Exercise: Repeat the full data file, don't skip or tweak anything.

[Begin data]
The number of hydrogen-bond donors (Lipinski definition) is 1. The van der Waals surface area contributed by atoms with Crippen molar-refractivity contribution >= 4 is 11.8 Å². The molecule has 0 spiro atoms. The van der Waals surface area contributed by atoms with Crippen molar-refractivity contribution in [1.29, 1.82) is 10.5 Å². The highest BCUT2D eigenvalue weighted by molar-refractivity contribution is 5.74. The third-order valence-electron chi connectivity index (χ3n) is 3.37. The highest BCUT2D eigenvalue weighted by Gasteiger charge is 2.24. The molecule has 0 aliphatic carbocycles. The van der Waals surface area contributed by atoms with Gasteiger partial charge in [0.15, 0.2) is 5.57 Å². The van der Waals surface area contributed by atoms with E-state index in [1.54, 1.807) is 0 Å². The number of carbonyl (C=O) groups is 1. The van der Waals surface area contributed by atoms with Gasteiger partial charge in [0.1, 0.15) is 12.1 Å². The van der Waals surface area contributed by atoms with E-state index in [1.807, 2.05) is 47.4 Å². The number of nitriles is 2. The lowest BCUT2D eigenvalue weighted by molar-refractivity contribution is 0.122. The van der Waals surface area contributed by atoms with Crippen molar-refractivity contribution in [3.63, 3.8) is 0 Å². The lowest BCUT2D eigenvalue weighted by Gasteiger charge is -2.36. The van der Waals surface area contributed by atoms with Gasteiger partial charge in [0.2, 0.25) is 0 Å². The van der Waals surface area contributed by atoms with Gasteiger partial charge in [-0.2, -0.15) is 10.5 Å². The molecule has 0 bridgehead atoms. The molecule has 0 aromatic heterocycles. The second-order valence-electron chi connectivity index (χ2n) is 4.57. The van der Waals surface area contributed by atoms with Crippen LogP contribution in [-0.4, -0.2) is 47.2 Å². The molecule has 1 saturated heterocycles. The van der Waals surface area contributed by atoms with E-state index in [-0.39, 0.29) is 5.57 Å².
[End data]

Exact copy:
The number of hydrogen-bond donors (Lipinski definition) is 1. The van der Waals surface area contributed by atoms with Crippen molar-refractivity contribution >= 4 is 11.8 Å². The molecule has 0 spiro atoms. The van der Waals surface area contributed by atoms with Crippen molar-refractivity contribution in [1.29, 1.82) is 10.5 Å². The highest BCUT2D eigenvalue weighted by molar-refractivity contribution is 5.74. The third-order valence-electron chi connectivity index (χ3n) is 3.37. The highest BCUT2D eigenvalue weighted by Gasteiger charge is 2.24. The molecule has 0 aliphatic carbocycles. The van der Waals surface area contributed by atoms with Gasteiger partial charge in [0.15, 0.2) is 5.57 Å². The van der Waals surface area contributed by atoms with E-state index in [1.54, 1.807) is 0 Å². The number of carbonyl (C=O) groups is 1. The van der Waals surface area contributed by atoms with Gasteiger partial charge in [0.1, 0.15) is 12.1 Å². The van der Waals surface area contributed by atoms with E-state index in [1.807, 2.05) is 47.4 Å². The number of nitriles is 2. The lowest BCUT2D eigenvalue weighted by molar-refractivity contribution is 0.122. The van der Waals surface area contributed by atoms with Crippen molar-refractivity contribution in [3.63, 3.8) is 0 Å². The lowest BCUT2D eigenvalue weighted by Gasteiger charge is -2.36. The van der Waals surface area contributed by atoms with Gasteiger partial charge in [0.2, 0.25) is 0 Å². The van der Waals surface area contributed by atoms with Gasteiger partial charge in [-0.2, -0.15) is 10.5 Å². The molecule has 0 bridgehead atoms. The molecule has 0 aromatic heterocycles. The second-order valence-electron chi connectivity index (χ2n) is 4.57. The van der Waals surface area contributed by atoms with Crippen LogP contribution in [-0.4, -0.2) is 47.2 Å². The molecule has 1 saturated heterocycles. The van der Waals surface area contributed by atoms with E-state index in [-0.39, 0.29) is 5.57 Å².